“I was surprised by the amount of fees. Didn’t realize the amount until someone added it up for me.”


I saw a poster in an elevator the other day with a great line: “the power of being understood”. It was an ad for an accounting firm, but the words struck me as being applicable to CRM2 reporting.

Many firms have placed so much emphasis on compliance that they have missed the broader goal of making the performance and fee information more understandable to investors.

This year’s CRM2 fee and performance reports have already started arriving. My own experience suggests that, once again, the key messages may not be getting through to investors.

What are the barriers to understanding for investors?

The information is difficult to find. The fee and performance information can be difficult to locate in many reporting packages. For one of my accounts, I found the fee and performance reports on page 9. How many clients will take the time to search for this information… or even know what to look for?

The reporting is complicated. Even when an investor does find the information, it’s not always designed to be easily understood. As an industry, we often use acronyms and “inside baseball” terms that are unfamiliar to many investors. We present information without context, and without thinking of what an investor wants it for.

Investor reactions to CRM2 reports

I’ve had the good fortune of doing research with investors for a number of large dealer firms. We’ve asked investors about their reactions to their fee and performance information, and tested their understanding. Their reactions were fascinating.

Investors are still surprised by their fees. 

An industry insider emailed me the other day to say he’d just received his CRM2 report. His reaction: “I was surprised by the amount of fees. Didn’t realize the amount until someone added it up for me.”

Indirect fees are particularly confusing.

Investors are confused by indirect fees. They’re not sure who pays them, or who gets paid.  “Trailing Commissions” are a mystery as well. For most investors, this term is absolutely meaningless. If they make any connection at all, they think it refers to the MER of a fund.

Value of the dealer vs advisor.

CRM2 fee reporting often suggests to investors that their advisor is receiving all the fees.  If it’s clear that the dealer firm receives the fees, investors often wonder about the value provided by the firm. Their relationship is solely with the advisor, and they don’t appreciate what the firm brings to the table.

Performance reporting hitting the mark. 

In general, investors are doing a bit better with understanding performance reporting. In fact, they’re grateful to see how they’re doing, the market value of their investments (in dollars), and what it was previously.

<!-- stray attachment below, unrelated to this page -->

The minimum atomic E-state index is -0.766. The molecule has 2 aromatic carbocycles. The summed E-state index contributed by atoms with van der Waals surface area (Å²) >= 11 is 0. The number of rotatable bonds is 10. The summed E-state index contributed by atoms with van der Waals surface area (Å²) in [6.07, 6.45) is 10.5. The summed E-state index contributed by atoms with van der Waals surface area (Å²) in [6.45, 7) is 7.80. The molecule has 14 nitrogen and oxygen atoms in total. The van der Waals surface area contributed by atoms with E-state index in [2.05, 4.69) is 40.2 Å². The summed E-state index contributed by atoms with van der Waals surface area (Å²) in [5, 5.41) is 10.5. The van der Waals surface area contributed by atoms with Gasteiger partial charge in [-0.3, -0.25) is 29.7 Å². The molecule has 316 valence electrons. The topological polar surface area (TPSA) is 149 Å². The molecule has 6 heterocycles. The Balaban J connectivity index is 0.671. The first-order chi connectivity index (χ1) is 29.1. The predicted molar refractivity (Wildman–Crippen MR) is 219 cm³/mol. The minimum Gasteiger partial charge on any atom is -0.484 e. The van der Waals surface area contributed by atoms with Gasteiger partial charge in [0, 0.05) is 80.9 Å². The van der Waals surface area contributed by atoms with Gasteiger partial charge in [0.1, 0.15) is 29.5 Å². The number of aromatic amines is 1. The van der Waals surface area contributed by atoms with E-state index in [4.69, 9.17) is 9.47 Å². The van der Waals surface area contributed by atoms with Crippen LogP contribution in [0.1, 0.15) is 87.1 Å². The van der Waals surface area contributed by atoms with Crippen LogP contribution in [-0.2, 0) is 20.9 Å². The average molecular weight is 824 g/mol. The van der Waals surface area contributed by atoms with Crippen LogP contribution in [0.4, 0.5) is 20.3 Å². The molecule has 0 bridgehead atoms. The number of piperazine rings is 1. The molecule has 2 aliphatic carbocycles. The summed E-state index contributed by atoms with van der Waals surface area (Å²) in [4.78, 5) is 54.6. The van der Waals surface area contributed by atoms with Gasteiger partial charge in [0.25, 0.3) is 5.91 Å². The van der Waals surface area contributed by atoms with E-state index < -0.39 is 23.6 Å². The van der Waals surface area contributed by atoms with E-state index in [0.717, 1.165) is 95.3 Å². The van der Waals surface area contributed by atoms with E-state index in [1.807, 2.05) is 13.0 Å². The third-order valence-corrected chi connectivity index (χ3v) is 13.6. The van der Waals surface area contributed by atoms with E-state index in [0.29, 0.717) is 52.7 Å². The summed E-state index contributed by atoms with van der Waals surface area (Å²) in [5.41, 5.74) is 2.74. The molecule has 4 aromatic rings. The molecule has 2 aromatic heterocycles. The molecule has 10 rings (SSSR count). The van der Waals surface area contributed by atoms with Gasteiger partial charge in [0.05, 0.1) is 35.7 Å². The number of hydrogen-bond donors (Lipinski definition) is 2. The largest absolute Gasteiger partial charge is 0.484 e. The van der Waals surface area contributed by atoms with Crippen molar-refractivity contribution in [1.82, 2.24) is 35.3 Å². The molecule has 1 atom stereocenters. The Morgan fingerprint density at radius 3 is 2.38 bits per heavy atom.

Inception date is puzzling. 

But, when they see that reporting starts on an “inception date”, investors assume that’s when they opened their account. When they realize “inception date” can’t be their account opening date, they’re confused and want to understand why the reporting starts then. Our somewhat-helpful footnotes don’t always provide the answers.

What’s a money-weighted rate of return?  

It should be no surprise that investors don’t follow the detailed technical explanation of the calculation. But they also don’t have context for the returns. Inevitably, someone they know has had better returns, so they’re left wondering if they should be doing better.

While CRM2 is a step forward, my research shows that the disclosure hasn’t yet resulted in increased investor understanding. There’s clearly an opportunity – some would say a need – for a conversation, to make sure clients aren’t left wondering whether they’re getting good value for their fees. Also, clients crave transparency around performance and fees.  Not just here in Canada, but around the world. Global studies indicate that transparency of performance and fees is the top driver of client trust.

So we’ve got some work to do … but it can be done. We can focus on improving our CRM2 reporting. We can support the reporting with transparent client conversations. This will lead to better, stronger, and more trusting client relationships … and it’s undoubtedly going to be more cost-effective for dealer firms as well.

How’s that for the power of being understood?

If you’d like to harness the power of being understood for your clients, feel free to get in touch with me at Susan.Silma@PureFacts.com.

Practice Leader, Client and Industry Strategy